California Attorney General Xavier Becerra's office secured a Superior Court judgment of nearly $344 million in civil penalties against Johnson & Johnson for false and deceptive marketing of its pelvic mesh products for women. Additional injunctive terms may be added after further briefing. According to Becerra's office, the judgment marks the first time a court of law has issued findings of fact and ruled that Johnson & Johnson did indeed engage in illegal false and deceptive business practices. In other California news, General Becerra has issued an advisory for consumers highlighting their new rights as part of the California Consumer Privacy Act (CCPA), which went into effect on January 1, 2020. The advisory describes consumers' basic privacy rights under the CCPA and methods for consumers to exercise those rights, information about the data broker registry, and new guidelines related to data security. Enforcement of CCPA is the responsibility of the Office of the Attorney General.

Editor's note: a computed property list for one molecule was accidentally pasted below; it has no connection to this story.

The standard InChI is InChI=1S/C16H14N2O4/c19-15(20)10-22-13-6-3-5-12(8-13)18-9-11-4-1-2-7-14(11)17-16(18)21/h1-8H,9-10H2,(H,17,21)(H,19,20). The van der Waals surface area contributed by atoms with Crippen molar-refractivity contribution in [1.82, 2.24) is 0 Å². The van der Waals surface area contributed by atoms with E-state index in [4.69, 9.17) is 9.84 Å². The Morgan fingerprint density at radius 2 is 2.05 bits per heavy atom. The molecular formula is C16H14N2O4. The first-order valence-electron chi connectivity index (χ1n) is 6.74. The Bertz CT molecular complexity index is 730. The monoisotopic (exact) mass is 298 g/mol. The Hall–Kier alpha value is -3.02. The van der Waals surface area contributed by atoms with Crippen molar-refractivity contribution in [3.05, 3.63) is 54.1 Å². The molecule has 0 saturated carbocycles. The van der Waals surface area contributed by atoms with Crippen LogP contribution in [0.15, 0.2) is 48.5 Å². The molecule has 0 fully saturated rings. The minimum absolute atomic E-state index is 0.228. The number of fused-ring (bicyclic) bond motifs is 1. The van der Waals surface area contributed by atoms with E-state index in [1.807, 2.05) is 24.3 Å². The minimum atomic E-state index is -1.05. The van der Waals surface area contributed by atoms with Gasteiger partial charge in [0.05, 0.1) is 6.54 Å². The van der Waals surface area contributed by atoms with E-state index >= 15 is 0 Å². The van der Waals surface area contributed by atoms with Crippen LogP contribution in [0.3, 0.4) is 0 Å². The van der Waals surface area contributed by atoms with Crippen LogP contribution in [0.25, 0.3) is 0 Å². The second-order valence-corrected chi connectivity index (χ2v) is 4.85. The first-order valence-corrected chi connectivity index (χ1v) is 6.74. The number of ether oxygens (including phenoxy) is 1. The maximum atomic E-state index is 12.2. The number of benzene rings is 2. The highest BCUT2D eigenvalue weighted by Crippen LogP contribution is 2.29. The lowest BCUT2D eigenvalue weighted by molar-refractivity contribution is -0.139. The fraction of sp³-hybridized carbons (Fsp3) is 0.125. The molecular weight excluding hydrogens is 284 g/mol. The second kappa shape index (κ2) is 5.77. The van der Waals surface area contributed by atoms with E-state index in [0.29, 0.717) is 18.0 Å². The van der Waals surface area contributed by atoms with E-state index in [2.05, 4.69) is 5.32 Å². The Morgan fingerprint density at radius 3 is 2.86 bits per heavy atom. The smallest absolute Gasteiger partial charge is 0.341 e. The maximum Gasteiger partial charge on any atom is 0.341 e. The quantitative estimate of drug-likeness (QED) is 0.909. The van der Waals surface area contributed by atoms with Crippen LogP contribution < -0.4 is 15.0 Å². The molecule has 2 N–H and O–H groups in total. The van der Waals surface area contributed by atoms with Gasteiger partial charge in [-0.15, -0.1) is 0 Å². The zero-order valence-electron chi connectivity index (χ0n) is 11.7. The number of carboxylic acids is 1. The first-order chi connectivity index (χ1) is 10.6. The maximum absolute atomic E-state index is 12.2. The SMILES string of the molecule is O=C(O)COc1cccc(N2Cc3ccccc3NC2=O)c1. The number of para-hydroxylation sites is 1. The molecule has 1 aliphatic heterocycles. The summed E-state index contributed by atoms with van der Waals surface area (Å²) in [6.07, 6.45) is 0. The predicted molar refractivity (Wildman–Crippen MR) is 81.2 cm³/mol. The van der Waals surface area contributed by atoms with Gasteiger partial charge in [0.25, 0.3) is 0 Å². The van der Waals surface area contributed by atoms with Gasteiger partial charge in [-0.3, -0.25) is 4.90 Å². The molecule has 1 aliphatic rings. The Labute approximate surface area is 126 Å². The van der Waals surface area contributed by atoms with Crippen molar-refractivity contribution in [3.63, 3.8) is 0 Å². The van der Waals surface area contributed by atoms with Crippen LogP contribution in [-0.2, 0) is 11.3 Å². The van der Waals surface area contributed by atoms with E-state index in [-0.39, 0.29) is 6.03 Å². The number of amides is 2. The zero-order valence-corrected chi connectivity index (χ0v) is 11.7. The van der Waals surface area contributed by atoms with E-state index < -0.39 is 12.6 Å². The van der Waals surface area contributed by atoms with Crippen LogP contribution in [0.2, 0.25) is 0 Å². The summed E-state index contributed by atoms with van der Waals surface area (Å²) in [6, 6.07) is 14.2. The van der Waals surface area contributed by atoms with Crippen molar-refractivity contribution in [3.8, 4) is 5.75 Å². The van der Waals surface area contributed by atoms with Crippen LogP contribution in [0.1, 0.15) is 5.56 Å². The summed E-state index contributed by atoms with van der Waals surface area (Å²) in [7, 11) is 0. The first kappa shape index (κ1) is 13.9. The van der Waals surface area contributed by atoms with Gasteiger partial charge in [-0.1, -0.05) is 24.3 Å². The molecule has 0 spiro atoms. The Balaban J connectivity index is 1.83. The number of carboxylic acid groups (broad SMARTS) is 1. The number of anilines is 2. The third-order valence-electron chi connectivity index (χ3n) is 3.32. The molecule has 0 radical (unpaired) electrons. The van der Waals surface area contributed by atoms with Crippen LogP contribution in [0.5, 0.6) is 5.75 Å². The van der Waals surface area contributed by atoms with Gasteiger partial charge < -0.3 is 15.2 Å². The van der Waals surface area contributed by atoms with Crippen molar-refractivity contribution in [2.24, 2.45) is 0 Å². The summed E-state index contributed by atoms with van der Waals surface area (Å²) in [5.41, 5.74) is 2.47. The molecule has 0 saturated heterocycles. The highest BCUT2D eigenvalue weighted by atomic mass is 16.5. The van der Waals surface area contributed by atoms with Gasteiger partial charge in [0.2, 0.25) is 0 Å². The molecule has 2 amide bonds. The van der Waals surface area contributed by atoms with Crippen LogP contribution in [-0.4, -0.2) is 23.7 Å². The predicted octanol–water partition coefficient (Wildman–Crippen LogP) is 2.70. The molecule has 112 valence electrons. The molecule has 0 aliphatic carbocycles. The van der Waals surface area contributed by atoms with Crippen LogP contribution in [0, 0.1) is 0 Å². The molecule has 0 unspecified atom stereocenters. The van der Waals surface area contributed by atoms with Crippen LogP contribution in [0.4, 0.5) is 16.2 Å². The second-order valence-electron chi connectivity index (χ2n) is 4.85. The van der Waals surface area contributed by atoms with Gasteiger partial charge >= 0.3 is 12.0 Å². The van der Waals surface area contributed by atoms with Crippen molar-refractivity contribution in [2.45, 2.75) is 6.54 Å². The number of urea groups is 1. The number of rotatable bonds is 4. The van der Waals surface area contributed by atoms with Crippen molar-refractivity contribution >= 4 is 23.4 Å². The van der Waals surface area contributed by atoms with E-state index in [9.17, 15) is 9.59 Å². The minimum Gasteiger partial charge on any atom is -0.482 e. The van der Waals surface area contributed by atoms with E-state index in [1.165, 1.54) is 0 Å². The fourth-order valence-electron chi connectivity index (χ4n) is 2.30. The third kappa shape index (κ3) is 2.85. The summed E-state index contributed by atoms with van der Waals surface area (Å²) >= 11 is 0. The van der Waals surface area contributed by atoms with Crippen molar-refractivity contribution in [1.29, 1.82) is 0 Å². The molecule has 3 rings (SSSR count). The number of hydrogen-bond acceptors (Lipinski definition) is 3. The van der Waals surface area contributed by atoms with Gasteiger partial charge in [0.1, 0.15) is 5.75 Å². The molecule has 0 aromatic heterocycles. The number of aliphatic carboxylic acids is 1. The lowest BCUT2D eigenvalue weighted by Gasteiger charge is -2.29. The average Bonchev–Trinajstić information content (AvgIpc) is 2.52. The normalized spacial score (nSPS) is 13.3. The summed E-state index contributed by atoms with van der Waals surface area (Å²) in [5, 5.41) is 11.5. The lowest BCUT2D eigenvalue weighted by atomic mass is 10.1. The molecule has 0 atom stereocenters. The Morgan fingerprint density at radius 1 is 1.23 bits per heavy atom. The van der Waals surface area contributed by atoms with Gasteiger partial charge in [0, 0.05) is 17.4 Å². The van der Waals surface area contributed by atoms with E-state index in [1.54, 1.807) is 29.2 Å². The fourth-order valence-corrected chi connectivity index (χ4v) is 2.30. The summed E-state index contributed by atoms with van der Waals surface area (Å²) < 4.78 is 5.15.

Colorado Attorney General Phil Weiser announced that CenturyLink will pay $8,476,000 for unfairly and deceptively charging hidden fees, falsely advertising guaranteed locked prices, and failing to provide discounts and refunds it promised to consumers who signed up for Internet, television, and telephone services in Colorado. Also in Colorado, General Weiser hosted a Conference on Data Privacy and Cybersecurity Compliance. General Weiser's remarks touched on issues affecting small businesses as well as recent efforts taken by Colorado to address the issue, including issuance of a $500,000 grant to the Colorado Northwestern Community College to establish a cybersecurity degree program.

Florida Attorney General Ashley Moody launched a Consumer Alert webpage with tips and resources to help Floridians avoid scams. The webpage,, aggregates the latest OAG alerts about emerging scams, fraud tactics and what Floridians can do to avoid falling victim.